Undoubtedly, the prospect of giving up the far west to a colonial power like Britain was all the more disturbing if, as so many still hoped, there existed some sort of water route from the west coast to the Missouri or Mississippi river. If seized by a European power, such a navigable artery would facilitate foreign control of the far west and the lucrative China trade. Its existence had been suggested by a popular travel account that Jefferson had carefully studied, Jonathan Carver's Travels in the Interior of North America, published in 1778. Carver claimed that a series of great rivers descended from the center of the American continent, probably in the great “shining mountains,” as he called the Rockies, in reference to “a number of crystal stones, of an amazing size, with which they are covered, and which, when the sun shines full upon them, sparkle so as to be seen at a very great distance.” The headwaters of these rivers were “within a few leagues of each other.” If one followed the Missouri to its farthest western point, one could relatively easily portage to the “River Oregon, or the River of the West, that falls into the Pacific Ocean.”
The possibility that the British or some other European power would discover this water passage had thus been a serious concern for Jefferson. After his arrival in Paris, that concern grew. Jefferson discovered that the French navigator and Revolutionary War hero Jean François de Galaup, Count de Lapérouse, was preparing to lead an exploratory voyage to the North Pacific. The secretive naval voyage ostensibly had purely scientific purposes. But Jefferson believed Lapérouse's two ships were being outfitted with less benign intent, and he asked Jones to look into the matter. In a letter to John Jay, the American secretary of foreign affairs, Jefferson explained that his gravest fear was that the French had designs on the new frontier of European colonialism, the American northwest coast. “If they should desire a colony on the Western side of America,” he warned, “I should not be quite satisfied that they would refuse one which should offer itself on the Eastern side.”
It turns out that Jefferson's suspicions were partly correct. At almost the same time Jones and Ledyard were planning their voyage, the French minister of ports and arsenals, Claret de Fleurieu, began exploring the possibility of a French-sponsored northwest coast venture. Fleurieu even went so far as to consult the Dutch-born merchant William Bolts, who had long been planning a trading voyage to the region (including one in 1781 under the Austrian flag) and who had some influence on the French venture's final form. What Jones discovered was alarming; this was no pet project of a few inspired ministers. It was directly endorsed, designed, and underwritten by Louis XVI himself. Among the other goals “worthy the attention of a great Prince,” Jones explained to Jefferson, one was “to extend the Commerce of his Subjects by Establishing Factories at a Future Day, for the Fur Trade on the North West Coast of America.”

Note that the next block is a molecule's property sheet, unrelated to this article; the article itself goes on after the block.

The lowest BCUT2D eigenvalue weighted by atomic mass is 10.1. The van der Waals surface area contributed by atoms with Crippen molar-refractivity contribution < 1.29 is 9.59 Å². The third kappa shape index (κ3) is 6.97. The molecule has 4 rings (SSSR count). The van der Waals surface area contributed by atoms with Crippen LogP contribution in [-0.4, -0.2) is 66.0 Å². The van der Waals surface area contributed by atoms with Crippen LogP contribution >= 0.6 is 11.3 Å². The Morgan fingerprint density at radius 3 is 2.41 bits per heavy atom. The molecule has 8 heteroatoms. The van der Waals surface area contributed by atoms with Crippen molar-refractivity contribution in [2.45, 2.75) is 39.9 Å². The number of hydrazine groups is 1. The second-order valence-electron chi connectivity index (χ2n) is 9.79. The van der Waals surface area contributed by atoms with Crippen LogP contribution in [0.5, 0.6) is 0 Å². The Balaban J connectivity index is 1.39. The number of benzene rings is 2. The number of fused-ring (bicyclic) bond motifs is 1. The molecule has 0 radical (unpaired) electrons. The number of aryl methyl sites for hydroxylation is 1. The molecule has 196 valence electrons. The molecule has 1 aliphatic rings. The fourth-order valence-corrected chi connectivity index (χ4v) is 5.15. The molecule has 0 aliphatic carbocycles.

While the French prepared to stake their claims to the northwest coast, Ledyard's partnership with John Paul Jones collapsed. The reason for this latest failure is not entirely clear, but timing must have been a factor. As the two Americans pursued French ships and investors for their scheme, news of Lapérouse's departure was beginning to circulate. And it is hard to imagine any French merchants or sea captains embarking on an enterprise that would so clearly compete with the Crown's own plan. Even if some had been willing to do so, the timing would have been poor.
By 1785 at least one British vessel, the relatively small sixty-ton brig Sea Otter, had reached the northwest coast, and by the time Lapérouse sailed in August 1785 two other British ships, the King George and the Queen Charlotte, both under the command of veterans of Cook's voyages, had left from Britain bound for the northwest coast. The British were also beginning to outfit ships in India and China for the Pacific trade, and no fewer than seven expeditions arrived on the northwest coast during 1786, the year Jones and Ledyard's ships would have arrived there. This stampede to the region would have given any sensible investor pause, as purchase prices for fur would no doubt rise while sale prices fell in a flooded Chinese market. For American merchants, the trade would not become profitable until the 1790s, when the French Revolution began taking its toll on French and British maritime resources.
Ledyard's prospects in the fur trade had collapsed once and for all. But Jefferson's dinner table yielded enticing new paths for a man of his talents. By late fall of 1785, one of these had begun to take hold of him. It required little outside investment and promised great personal returns. It would also allow Ledyard to bank on the ethnographic and geographic knowledge he had acquired while sailing with Cook. He would become the first white American to explore the western expanse of North America.